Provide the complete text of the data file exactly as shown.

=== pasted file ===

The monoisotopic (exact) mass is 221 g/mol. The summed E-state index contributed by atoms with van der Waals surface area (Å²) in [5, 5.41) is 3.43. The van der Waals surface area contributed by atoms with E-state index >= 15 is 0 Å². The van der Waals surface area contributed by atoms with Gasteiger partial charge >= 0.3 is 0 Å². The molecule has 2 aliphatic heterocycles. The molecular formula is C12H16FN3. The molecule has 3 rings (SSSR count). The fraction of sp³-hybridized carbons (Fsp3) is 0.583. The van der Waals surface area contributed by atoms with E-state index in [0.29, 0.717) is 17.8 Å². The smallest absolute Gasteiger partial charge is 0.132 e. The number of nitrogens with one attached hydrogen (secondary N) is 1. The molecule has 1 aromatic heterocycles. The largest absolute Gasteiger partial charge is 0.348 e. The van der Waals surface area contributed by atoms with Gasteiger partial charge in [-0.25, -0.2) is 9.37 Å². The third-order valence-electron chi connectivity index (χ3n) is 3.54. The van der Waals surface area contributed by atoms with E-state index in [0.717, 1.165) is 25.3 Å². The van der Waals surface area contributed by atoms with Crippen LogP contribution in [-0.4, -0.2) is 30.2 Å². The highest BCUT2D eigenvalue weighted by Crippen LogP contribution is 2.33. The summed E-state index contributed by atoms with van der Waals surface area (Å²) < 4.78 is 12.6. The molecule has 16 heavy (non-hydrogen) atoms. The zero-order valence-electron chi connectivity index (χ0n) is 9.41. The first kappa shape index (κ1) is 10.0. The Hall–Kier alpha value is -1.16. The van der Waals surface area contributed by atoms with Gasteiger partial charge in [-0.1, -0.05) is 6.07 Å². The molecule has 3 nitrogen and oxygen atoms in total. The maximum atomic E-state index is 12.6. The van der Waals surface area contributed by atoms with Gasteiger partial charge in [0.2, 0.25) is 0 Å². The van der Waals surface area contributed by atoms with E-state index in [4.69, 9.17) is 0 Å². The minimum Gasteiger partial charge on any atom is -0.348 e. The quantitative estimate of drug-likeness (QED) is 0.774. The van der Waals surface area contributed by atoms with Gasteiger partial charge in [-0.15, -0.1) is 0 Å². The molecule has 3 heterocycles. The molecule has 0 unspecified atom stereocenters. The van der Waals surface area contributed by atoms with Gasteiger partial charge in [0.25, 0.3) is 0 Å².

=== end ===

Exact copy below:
The monoisotopic (exact) mass is 221 g/mol. The summed E-state index contributed by atoms with van der Waals surface area (Å²) in [5, 5.41) is 3.43. The van der Waals surface area contributed by atoms with E-state index >= 15 is 0 Å². The van der Waals surface area contributed by atoms with Gasteiger partial charge >= 0.3 is 0 Å². The molecule has 2 aliphatic heterocycles. The molecular formula is C12H16FN3. The molecule has 3 rings (SSSR count). The fraction of sp³-hybridized carbons (Fsp3) is 0.583. The van der Waals surface area contributed by atoms with E-state index in [0.29, 0.717) is 17.8 Å². The smallest absolute Gasteiger partial charge is 0.132 e. The number of nitrogens with one attached hydrogen (secondary N) is 1. The molecule has 1 aromatic heterocycles. The largest absolute Gasteiger partial charge is 0.348 e. The van der Waals surface area contributed by atoms with Gasteiger partial charge in [-0.25, -0.2) is 9.37 Å². The third-order valence-electron chi connectivity index (χ3n) is 3.54. The van der Waals surface area contributed by atoms with E-state index in [0.717, 1.165) is 25.3 Å². The van der Waals surface area contributed by atoms with Crippen LogP contribution in [-0.4, -0.2) is 30.2 Å². The highest BCUT2D eigenvalue weighted by Crippen LogP contribution is 2.33. The summed E-state index contributed by atoms with van der Waals surface area (Å²) < 4.78 is 12.6. The molecule has 16 heavy (non-hydrogen) atoms. The zero-order valence-electron chi connectivity index (χ0n) is 9.41. The first kappa shape index (κ1) is 10.0. The Hall–Kier alpha value is -1.16. The van der Waals surface area contributed by atoms with Gasteiger partial charge in [-0.1, -0.05) is 6.07 Å². The molecule has 3 nitrogen and oxygen atoms in total. The maximum atomic E-state index is 12.6. The van der Waals surface area contributed by atoms with Gasteiger partial charge in [0.2, 0.25) is 0 Å². The van der Waals surface area contributed by atoms with E-state index in [4.69, 9.17) is 0 Å². The minimum Gasteiger partial charge on any atom is -0.348 e. The quantitative estimate of drug-likeness (QED) is 0.774. The van der Waals surface area contributed by atoms with Gasteiger partial charge in [-0.15, -0.1) is 0 Å². The molecule has 3 heterocycles. The molecule has 0 unspecified atom stereocenters. The van der Waals surface area contributed by atoms with Gasteiger partial charge in [0.25, 0.3) is 0 Å².